largely negative interactions, the serb historically being the privileged group, the better educated, the more affluent group, the albanians being one of the poorest groups in the former yugoslavia and, indeed, all of europe. under communist yugoslavia it was essentially the serbs who were dominant in the province and the republic of serbia that dominated the province. there was significant discrimination against the albanian majority, and it must be said as a general point the albanians had legitimate historical grievances. in 1966 the communist government of yugoslavia under tito engineered a major change of policy, and in this new policy the albanians were privileged. new funds were given to the albanians for instruction in albanian and local schools,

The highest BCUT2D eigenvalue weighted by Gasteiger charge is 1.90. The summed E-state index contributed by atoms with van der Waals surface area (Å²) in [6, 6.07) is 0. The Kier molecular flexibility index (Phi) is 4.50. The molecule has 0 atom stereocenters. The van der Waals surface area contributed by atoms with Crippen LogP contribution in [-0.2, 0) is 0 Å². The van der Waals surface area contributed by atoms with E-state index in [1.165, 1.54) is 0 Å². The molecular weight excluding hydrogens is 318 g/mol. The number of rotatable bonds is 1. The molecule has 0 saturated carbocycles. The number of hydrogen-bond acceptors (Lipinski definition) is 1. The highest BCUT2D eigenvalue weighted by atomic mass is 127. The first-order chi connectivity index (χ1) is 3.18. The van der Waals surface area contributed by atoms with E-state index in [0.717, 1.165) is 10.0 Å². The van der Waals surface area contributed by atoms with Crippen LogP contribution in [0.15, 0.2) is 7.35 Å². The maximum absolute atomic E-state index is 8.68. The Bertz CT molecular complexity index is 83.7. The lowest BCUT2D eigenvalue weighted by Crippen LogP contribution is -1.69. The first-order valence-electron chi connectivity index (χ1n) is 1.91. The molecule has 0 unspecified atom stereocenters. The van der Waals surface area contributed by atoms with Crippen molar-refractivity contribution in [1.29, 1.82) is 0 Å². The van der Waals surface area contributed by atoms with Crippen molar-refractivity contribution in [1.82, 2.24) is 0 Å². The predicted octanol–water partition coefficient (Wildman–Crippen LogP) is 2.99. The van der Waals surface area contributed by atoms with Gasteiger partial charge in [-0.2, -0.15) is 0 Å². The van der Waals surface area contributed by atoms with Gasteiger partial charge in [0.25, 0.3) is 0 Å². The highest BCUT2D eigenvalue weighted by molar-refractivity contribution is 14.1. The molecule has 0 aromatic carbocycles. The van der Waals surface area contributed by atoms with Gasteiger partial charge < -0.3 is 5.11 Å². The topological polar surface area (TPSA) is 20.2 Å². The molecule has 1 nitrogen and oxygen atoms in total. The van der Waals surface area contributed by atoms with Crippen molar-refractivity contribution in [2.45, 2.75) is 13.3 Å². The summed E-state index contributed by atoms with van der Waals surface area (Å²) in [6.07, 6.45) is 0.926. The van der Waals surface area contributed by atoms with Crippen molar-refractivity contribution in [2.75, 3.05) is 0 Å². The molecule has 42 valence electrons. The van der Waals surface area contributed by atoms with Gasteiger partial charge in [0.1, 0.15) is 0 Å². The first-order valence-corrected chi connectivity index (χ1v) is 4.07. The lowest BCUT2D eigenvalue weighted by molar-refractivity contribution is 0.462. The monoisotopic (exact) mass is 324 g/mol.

major federal funds were given to try and alleviate poverty among the albanian majority. and the local albanians were given effective authority in the local communist party. and essentially from 1966 to 1989 it was the albanians who were dominant. and in the context of this dominance, the albanians began to a large extent beginning to get reverge on the secs and -- serbs. there was, you know, in general neither group -- the albanians nor the serbs -- were willing to show much mercy to the other, and now that the albanians were the dominant group, they used their position to victimize the serbs. so now the secs were the victims. there was a large flight of serbs from kosovo. some of this was economic flight because there are better jobs in the reprick of -- republic of